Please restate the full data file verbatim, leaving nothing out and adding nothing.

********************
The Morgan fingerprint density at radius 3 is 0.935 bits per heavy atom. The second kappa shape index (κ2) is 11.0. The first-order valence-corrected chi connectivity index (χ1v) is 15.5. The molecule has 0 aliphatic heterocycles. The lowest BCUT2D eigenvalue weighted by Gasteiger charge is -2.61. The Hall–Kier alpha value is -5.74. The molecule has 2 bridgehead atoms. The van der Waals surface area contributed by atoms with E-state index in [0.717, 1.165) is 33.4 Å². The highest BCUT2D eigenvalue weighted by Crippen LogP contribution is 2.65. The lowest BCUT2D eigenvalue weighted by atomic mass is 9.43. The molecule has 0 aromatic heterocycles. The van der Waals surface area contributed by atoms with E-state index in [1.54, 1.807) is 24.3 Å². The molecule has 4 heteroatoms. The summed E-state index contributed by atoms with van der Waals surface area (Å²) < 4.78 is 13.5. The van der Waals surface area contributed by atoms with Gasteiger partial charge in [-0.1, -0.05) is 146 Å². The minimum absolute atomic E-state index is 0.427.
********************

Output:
The Morgan fingerprint density at radius 3 is 0.935 bits per heavy atom. The second kappa shape index (κ2) is 11.0. The first-order valence-corrected chi connectivity index (χ1v) is 15.5. The molecule has 0 aliphatic heterocycles. The lowest BCUT2D eigenvalue weighted by Gasteiger charge is -2.61. The Hall–Kier alpha value is -5.74. The molecule has 2 bridgehead atoms. The van der Waals surface area contributed by atoms with E-state index in [0.717, 1.165) is 33.4 Å². The highest BCUT2D eigenvalue weighted by Crippen LogP contribution is 2.65. The lowest BCUT2D eigenvalue weighted by atomic mass is 9.43. The molecule has 0 aromatic heterocycles. The van der Waals surface area contributed by atoms with E-state index in [1.54, 1.807) is 24.3 Å². The molecule has 4 heteroatoms. The summed E-state index contributed by atoms with van der Waals surface area (Å²) < 4.78 is 13.5. The van der Waals surface area contributed by atoms with Gasteiger partial charge in [-0.1, -0.05) is 146 Å². The minimum absolute atomic E-state index is 0.427.